Maximus Peto’s Commentary
This looked to me like a potentially interesting report of increased alpha-synuclein copy number in human cases of Parkinson’s disease and multiple system atrophy. But the proportion of cases is quite small, suggesting it doesn’t play an important role in these diseases.
Somatic copy number gains of α-synuclein (SNCA) in Parkinson’s disease and multiple system atrophy brains.
Brain. 2018 Aug 1;141(8):2419-2431.
Mokretar K, Pease D, Taanman JW, Soenmez A, Ejaz A, Lashley T, Ling H, Gentleman S, Houlden H, Holton JL, Schapira AHV, Nacheva E, Proukakis C
PubMed publication date (edat): 6/20/2018
The α-synuclein protein, encoded by SNCA, has a key role in the pathogenesis of Parkinson’s disease and other synucleinopathies. Although usually sporadic, Parkinson’s disease can result from inherited copy number variants in SNCA and other genes. We have hypothesized a role of somatic SNCA mutations, leading to mosaicism, in sporadic synucleinopathies. The evidence for mosaicism in healthy and diseased brain is increasing rapidly, with somatic copy number gains of APP reported in Alzheimer’s brain. Here we demonstrate somatic SNCA copy number gains in synucleinopathies (Parkinson’s disease and multiple system atrophy), focusing on substantia nigra. We selected sporadic cases with relatively young onset or short disease duration, and first excluded high level copy number variant mosaicism by DNA analysis using digital PCR for SNCA, and/or customized array comparative genomic hybridization. To detect low level SNCA copy number variant mosaicism, we used fluorescent in situ hybridization with oligonucleotide custom-designed probes for SNCA, validated on brain and fibroblasts with known copy number variants. We determined SNCA copy number in nigral dopaminergic neurons and other cells in frozen nigra sections from 40 cases with Parkinson’s disease and five with multiple system atrophy, and 25 controls, in a blinded fashion. Parkinson’s disease cases were significantly more likely than controls to have any SNCA gains in dopaminergic neurons (P = 0.0036), and overall (P = 0.0052). The average proportion of dopaminergic neurons with gains in each nigra was significantly higher in Parkinson’s disease than controls (0.78% versus 0.45%; P = 0.017). There was a negative correlation between the proportion of dopaminergic neurons with gains and onset age in Parkinson’s disease (P = 0.013), but not with disease duration, or age of death in cases or controls. Cases with tremor at onset were less likely to have gains (P = 0.035). All multiple system atrophy cases had gains, and the highest levels in dopaminergic neurons were in two of these cases (2.76%, 2.48%). We performed selective validation with different probes after dye swapping. All three control probes used showed minimal or no gains (≤0.1% in dopaminergic neurons). We also found occasional SNCA gains in frontal neurons of cases with Parkinson’s disease, and the putamen of one multiple system atrophy case. We present evidence of somatic SNCA gains in brain, more commonly in nigral dopaminergic neurons of Parkinson’s disease than controls, negatively correlated with onset age, and possibly commonest in some multiple system atrophy cases. Somatic SNCA gains may be a risk factor for sporadic synucleinopathies, or a result of the disease process.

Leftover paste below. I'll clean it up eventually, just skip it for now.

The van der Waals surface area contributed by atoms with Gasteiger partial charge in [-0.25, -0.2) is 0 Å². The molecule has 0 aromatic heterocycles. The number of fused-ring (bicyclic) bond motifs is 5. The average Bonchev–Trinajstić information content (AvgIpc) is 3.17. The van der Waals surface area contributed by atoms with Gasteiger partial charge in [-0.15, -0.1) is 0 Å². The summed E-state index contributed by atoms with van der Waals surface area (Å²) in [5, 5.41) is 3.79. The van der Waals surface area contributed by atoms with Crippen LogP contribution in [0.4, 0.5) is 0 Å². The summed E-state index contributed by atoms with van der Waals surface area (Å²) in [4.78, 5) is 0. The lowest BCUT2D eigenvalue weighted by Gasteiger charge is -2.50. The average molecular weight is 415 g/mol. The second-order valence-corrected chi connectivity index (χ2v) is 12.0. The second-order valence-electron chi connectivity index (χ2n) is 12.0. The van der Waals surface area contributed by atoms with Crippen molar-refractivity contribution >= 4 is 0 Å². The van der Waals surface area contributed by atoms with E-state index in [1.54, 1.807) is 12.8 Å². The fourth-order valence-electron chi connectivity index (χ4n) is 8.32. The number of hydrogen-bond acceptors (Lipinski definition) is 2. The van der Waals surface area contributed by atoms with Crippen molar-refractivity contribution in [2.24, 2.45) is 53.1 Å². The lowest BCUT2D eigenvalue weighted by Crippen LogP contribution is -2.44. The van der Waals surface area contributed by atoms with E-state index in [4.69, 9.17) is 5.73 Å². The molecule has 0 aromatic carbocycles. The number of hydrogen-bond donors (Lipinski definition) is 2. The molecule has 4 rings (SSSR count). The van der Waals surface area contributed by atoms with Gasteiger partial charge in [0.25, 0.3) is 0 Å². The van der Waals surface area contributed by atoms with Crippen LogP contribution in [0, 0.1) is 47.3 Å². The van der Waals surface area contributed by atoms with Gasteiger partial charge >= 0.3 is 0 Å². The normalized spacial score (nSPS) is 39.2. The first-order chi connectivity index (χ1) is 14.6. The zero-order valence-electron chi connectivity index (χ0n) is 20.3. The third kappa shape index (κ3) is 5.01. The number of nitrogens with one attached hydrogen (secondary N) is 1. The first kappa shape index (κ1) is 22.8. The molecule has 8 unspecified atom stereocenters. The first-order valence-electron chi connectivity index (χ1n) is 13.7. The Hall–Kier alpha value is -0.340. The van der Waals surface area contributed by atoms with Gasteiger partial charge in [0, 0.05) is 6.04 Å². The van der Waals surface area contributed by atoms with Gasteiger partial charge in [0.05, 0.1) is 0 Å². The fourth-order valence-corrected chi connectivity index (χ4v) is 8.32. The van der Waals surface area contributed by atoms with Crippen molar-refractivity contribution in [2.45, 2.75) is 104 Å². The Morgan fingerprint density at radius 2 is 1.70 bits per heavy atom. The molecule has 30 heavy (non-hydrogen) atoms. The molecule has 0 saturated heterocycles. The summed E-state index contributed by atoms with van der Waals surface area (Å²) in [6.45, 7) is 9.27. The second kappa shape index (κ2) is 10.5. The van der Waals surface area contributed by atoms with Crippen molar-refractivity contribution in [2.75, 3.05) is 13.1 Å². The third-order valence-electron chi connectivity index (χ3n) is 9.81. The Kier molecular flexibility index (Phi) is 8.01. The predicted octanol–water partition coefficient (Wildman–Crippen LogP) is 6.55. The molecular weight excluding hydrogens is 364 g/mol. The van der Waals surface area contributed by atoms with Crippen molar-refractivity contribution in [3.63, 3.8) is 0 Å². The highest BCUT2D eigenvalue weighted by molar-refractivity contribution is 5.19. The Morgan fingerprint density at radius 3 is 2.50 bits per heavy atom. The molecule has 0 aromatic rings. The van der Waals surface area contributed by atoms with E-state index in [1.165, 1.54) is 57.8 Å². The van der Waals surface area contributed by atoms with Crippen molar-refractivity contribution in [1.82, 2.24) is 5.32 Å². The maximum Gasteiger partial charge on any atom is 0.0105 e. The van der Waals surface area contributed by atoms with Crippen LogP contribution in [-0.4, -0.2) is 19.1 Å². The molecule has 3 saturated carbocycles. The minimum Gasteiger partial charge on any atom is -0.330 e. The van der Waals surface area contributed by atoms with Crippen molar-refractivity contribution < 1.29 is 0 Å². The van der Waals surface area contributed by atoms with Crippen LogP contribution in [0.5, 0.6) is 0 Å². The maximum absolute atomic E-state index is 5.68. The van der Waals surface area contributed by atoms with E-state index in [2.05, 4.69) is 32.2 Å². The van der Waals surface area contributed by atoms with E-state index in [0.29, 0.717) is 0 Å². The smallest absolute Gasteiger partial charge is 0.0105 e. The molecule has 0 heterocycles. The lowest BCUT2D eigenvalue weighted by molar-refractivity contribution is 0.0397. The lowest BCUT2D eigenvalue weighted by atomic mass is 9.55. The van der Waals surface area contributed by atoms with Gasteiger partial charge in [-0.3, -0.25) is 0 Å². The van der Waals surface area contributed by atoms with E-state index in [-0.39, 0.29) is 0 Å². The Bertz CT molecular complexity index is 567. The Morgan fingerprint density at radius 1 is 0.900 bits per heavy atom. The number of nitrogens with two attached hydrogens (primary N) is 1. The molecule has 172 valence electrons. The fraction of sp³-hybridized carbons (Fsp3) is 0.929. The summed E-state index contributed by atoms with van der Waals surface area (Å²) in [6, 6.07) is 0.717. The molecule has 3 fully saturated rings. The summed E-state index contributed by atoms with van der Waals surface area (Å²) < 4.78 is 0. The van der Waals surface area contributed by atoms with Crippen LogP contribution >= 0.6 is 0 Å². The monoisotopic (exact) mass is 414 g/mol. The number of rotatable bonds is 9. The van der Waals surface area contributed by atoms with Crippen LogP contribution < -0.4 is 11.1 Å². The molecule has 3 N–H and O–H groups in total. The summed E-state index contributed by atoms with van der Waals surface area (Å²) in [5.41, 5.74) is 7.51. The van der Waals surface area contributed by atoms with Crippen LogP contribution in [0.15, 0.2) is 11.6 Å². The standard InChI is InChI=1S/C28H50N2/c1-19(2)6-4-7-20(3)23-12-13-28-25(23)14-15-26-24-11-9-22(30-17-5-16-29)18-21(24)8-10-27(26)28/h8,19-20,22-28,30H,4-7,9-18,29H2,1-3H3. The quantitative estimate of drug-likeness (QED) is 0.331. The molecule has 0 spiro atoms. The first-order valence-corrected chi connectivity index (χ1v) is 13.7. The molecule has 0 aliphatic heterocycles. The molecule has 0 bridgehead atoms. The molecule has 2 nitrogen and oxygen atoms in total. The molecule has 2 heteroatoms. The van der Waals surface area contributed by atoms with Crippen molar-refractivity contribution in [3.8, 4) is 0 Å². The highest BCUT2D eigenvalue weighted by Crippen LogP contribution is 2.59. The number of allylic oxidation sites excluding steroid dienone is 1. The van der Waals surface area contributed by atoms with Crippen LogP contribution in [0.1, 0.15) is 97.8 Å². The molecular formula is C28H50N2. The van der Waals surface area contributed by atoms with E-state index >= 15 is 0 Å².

Free Full-Text: https://academic.oup.com/brain/article/141/8/2419/5039696